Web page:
Top 5 sources of conflict identified in Australian family owned businesses

Kirsten Taylor-Martin, Partner Private Business, Tax & Advisory at Grant Thornton

According to new research from the 2021 Family Business Survey 83%of all Australian family businesses have experienced some sort of conflict during the last year.

The Survey found the most common source of conflict, as experienced by one-third of family businesses, as the task of balancing family needs and business needs.

Planning for the future was the second major source of conflict.

Family businesses, a major piece of Australia’s economy

According to the 2021 Survey, the average Australian Family Business turns over $22 million in annual revenue and employs over 60 people.

Family Business Australia found that the family business sector is worth about $4.3tn and accounts for 70% of all businesses, employing around half of the country’s workers.

Family businesses operate under unique circumstances where managerial decisions are often made based on responsibilities toward relatives in the business.

These common sources of conflict should be resolved in order to provide effective business management and identify growth opportunities, as well as security for employees.

Sources of conflict in Australian family businesses

1.      Balancing the needs of the family vs the needs of the business (31%)

2.      Future vision, goals and strategy of the business (26%)

3.      Family member communication style (24%)

4.      Succession-related issues (24%)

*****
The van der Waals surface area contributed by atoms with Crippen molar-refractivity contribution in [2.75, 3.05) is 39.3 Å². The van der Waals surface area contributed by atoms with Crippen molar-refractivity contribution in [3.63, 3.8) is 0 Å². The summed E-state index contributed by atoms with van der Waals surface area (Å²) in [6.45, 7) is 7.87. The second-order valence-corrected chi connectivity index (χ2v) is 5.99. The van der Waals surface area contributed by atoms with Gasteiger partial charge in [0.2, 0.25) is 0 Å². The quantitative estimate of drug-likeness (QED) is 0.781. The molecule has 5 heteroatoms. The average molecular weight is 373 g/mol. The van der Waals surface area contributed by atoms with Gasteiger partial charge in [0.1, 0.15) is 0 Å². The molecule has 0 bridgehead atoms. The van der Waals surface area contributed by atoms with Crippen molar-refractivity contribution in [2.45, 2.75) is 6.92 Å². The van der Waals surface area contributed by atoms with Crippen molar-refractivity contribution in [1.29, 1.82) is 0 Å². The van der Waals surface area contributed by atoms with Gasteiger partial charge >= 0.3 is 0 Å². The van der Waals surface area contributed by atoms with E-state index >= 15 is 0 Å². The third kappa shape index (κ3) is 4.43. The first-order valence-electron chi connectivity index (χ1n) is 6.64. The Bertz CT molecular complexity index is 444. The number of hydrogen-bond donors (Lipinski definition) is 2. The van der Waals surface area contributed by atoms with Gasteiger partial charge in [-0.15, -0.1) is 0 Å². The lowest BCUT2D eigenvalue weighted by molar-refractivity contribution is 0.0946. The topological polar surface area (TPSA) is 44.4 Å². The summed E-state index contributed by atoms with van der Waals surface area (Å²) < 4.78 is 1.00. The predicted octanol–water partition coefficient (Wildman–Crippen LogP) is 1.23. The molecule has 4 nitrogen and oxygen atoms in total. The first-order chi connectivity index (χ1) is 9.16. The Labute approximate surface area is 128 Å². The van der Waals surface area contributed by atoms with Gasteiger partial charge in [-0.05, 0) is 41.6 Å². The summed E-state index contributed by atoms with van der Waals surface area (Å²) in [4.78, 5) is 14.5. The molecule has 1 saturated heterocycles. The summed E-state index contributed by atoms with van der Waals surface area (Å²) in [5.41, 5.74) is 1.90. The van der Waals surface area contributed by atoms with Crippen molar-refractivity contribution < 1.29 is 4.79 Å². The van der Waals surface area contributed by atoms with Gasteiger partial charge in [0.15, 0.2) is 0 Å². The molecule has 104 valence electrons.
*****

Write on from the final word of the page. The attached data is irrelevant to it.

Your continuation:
5.      Managing growth (20%)

Kirsten Taylor-Martin is a Partner Private Business, Tax & Advisory at Grant Thornton.

“Guided by experience and knowledge of family businesses, an independent facilitator can establish the structures and forums to address conflict, enabling open and honest conversations about the direction of the business to prevent conflict and lead to profits.”

“At Grant Thornton, we absolutely work with all members of the family within the business to make sure everyone’s wants and needs are met, and outcomes are aligned with each of the family member’s objectives to the benefit of the whole family.”

“As family member communication style is an issue for a quarter of respondents, independent facilitation eliminates this concern as each member is heard and understood.”

“Professional management provides guidance on succession, growth and financial stress.”

Other conflict issues include business survival (16%), remuneration of family members (15%), and competence of family members working in the business (15%).

Surprisingly, sibling rivalry was ranked the lowest as a source of conflict at only 5%, and this low ranking is consistent with the Family Business Survey findings from previous years.

Fortunately, 17% of family businesses experienced little or no conflict during the last 12 months, which is heartening considering the constraints felt by the Covid-19 pandemic.